Authors: Rozina, E; Mizani, S; Malek, M; Sanchez-Sardon, M; Simms, P

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Rozina, E, Mizani, S, Malek, M, Sanchez-Sardon, M & Simms, P 2015, 'Dewatering in a laboratory simulation of a multilayer deposit of inline flocculated mature fine tailings', in R Jewell & AB Fourie (eds), Proceedings of the 18th International Seminar on Paste and Thickened Tailings, Australian Centre for Geomechanics, Perth, pp. 81-93.

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Abstract:
This paper examines the dewatering behaviour of in-line flocculated oil sand mature fine tailings. Tailings used in this study had an initial solids concentration of 36% and were dosed at 650 g/t, using laboratory procedures that have previously been shown to represent field mixing conditions. Three layers of initial thicknesses of 0.3 to 0.35 m were successively placed in an instrumented box 0.7 by 1 m in plan, mounted on scales and equipped with a drainage system. Water content sensors and porewater pressure sensors were placed at various heights. Volume change was tracked by non-contact displacement sensors and by time-lapse imaging and hand measurement of crack development. Increases in evaporation were found to be strongly correlated with the appearance of cracks. The actual evaporation rate exceeded the potential evaporation rate as long as crack development continued to occur. This is the first documented case of evaporation exceeding the potential rate in any controlled laboratory study. Despite substantial drainage, supernatant water formed on top of the tailings, and remained there longer than the initial consolidation phase of dewatering. Consolidation alone was able to increase solids concentration of the tailings to about 53%. For these tailings, which show a relatively high shear strength (achieving the directive 74 requirement between 55 and 60% solids, if porewater pressure is near zero or negative), not much drying is required to bring the tailings to regulatory compliance; even less is required if the tailings consolidate further when buried by new layers. Conservatively extrapolating the results of this test, it is estimated that a rate of rise of 2.2 m per year would still allow for the regulatory shear strength of 5 kPa to be achieved. This rate of rise is comparable to that proposed by field studies on similar tailings in thin lifts.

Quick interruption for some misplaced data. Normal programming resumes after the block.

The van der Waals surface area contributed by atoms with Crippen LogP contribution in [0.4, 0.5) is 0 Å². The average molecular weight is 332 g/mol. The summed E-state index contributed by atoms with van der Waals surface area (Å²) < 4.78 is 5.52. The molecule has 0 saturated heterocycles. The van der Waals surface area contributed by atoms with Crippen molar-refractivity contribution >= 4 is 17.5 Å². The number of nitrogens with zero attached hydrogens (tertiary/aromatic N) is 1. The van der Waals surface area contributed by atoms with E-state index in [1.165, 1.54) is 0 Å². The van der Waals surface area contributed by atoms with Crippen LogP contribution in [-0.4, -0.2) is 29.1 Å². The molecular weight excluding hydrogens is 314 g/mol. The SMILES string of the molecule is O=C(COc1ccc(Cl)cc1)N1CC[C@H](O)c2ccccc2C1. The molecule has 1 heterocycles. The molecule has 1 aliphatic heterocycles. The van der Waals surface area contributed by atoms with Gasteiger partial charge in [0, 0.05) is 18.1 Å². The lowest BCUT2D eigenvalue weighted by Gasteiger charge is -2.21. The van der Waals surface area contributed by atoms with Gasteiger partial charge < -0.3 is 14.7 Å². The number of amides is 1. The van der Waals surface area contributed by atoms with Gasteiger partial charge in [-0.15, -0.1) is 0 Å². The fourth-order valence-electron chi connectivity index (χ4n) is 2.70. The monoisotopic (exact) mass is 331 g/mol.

References:
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